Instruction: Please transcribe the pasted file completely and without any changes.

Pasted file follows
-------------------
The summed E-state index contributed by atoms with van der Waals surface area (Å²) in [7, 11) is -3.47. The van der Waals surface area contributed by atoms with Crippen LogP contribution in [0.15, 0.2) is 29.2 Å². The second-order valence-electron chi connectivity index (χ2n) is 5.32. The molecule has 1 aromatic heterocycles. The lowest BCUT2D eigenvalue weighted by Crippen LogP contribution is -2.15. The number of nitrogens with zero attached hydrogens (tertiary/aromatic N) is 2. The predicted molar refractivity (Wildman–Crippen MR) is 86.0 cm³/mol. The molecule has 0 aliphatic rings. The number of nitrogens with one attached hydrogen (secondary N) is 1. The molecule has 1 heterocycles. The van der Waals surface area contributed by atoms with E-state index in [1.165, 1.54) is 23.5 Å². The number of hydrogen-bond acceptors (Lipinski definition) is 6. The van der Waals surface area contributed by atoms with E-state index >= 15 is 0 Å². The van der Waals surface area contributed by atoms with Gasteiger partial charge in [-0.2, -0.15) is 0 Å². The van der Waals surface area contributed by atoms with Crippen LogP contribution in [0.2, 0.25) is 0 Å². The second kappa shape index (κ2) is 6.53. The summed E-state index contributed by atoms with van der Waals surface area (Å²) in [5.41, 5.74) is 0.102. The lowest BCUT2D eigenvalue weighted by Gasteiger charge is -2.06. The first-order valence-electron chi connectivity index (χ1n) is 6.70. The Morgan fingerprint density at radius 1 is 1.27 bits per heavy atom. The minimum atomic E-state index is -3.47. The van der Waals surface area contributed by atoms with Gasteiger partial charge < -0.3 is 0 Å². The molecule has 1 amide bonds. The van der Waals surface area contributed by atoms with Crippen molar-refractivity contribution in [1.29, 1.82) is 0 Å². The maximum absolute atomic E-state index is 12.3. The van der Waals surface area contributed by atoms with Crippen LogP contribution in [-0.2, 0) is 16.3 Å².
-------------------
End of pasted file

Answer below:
The summed E-state index contributed by atoms with van der Waals surface area (Å²) in [7, 11) is -3.47. The van der Waals surface area contributed by atoms with Crippen LogP contribution in [0.15, 0.2) is 29.2 Å². The second-order valence-electron chi connectivity index (χ2n) is 5.32. The molecule has 1 aromatic heterocycles. The lowest BCUT2D eigenvalue weighted by Crippen LogP contribution is -2.15. The number of nitrogens with zero attached hydrogens (tertiary/aromatic N) is 2. The predicted molar refractivity (Wildman–Crippen MR) is 86.0 cm³/mol. The molecule has 0 aliphatic rings. The number of nitrogens with one attached hydrogen (secondary N) is 1. The molecule has 1 heterocycles. The van der Waals surface area contributed by atoms with E-state index in [1.165, 1.54) is 23.5 Å². The number of hydrogen-bond acceptors (Lipinski definition) is 6. The van der Waals surface area contributed by atoms with E-state index >= 15 is 0 Å². The van der Waals surface area contributed by atoms with Gasteiger partial charge in [-0.2, -0.15) is 0 Å². The van der Waals surface area contributed by atoms with Crippen LogP contribution in [0.2, 0.25) is 0 Å². The second kappa shape index (κ2) is 6.53. The summed E-state index contributed by atoms with van der Waals surface area (Å²) in [5.41, 5.74) is 0.102. The lowest BCUT2D eigenvalue weighted by Gasteiger charge is -2.06. The first-order valence-electron chi connectivity index (χ1n) is 6.70. The Morgan fingerprint density at radius 1 is 1.27 bits per heavy atom. The minimum atomic E-state index is -3.47. The van der Waals surface area contributed by atoms with Gasteiger partial charge < -0.3 is 0 Å². The molecule has 1 amide bonds. The van der Waals surface area contributed by atoms with Crippen molar-refractivity contribution in [1.29, 1.82) is 0 Å². The maximum absolute atomic E-state index is 12.3. The van der Waals surface area contributed by atoms with Crippen LogP contribution in [-0.2, 0) is 16.3 Å².